Henry Salt Archive

Henry Salt (1853-1939) was the author of the Life of Henry David Thoreau, Animals Rights and A Plea for Vegetarianism which inspired Gandhi for follow a vegetarian diet.

Animals' Rights review

Nature, Volume 47 Number 1204, 24 November 1892

THIS little volume is divided into three main parts, the principle upon which the rights of animals are founded, the various ways in which they have been infringed, and the reforms necessary to secure their full recognition. Notwithstanding, however, the logical form in which the subject is thus set forth, the book is absolutely useless both from the ethical and the practical points of view. In the first place the author nowhere attempts to define the relative value of the lower animals as compared with the human race, and although he certainly allows that they possess less “distinctive individuality,” he condemns the use of the terms by which they are commonly designated (such as dumb beast, live stock, or even animal), on account of the imputation of inferiority which is involved in them.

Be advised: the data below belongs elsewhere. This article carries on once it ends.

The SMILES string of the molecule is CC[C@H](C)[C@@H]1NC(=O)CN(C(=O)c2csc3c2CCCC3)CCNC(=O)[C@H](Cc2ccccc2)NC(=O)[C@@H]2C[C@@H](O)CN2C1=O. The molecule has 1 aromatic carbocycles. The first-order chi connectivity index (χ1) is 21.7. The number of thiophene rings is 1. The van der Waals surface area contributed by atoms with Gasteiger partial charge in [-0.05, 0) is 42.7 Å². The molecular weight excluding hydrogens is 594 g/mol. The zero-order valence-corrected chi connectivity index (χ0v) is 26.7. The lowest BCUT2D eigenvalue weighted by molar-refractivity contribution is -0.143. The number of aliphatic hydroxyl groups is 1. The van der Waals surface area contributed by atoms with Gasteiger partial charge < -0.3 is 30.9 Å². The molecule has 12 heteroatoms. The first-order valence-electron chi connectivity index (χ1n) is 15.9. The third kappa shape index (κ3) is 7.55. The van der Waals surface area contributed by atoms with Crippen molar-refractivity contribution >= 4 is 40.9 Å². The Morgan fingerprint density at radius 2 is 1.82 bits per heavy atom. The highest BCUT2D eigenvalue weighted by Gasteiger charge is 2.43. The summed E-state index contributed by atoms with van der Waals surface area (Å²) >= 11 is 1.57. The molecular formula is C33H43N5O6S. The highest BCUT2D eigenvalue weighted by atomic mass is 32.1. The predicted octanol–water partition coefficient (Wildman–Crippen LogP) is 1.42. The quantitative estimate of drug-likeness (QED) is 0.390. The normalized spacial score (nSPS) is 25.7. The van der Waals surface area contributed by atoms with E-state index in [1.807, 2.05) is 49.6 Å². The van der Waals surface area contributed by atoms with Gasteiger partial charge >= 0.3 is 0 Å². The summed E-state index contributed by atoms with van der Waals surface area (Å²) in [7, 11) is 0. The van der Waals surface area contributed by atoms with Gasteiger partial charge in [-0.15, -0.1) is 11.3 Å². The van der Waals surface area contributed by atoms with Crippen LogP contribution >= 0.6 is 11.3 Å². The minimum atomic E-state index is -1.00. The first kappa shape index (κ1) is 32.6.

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He seems to be totally unaware that not only is the natural affection of animals far less enduring, and their intellect immeasurably weaker, but that of morality, i.e. the doing of right for right's sake alone, unswayed by personal feeling or the influence of others, they have absolutely no conception whatever. Ignoring, however, these fundamental distinctions from which the subjection of animals inevitably follows, Mr. Salt at once proceeds to enunciate his theory of their rights. This whole question, however, is thrown into absolute chaos by the fact that, for subsequent dealing with the practical aspects of his subject, the author has equipped himself with not merely one but two definitions of animals' rights, differing from each other so widely that while the one involves the unconditional prohibition to kill, eat, or use any harmless animal, the other would admit of all these things being done for good cause shown. Thus on page 9 we find that they have the right to live their own lives with a due measure of that restricted freedom of which Herbert Spencer speaks, i.e. the freedom to do that which they will, provided they infringe not the equal liberty of any other.

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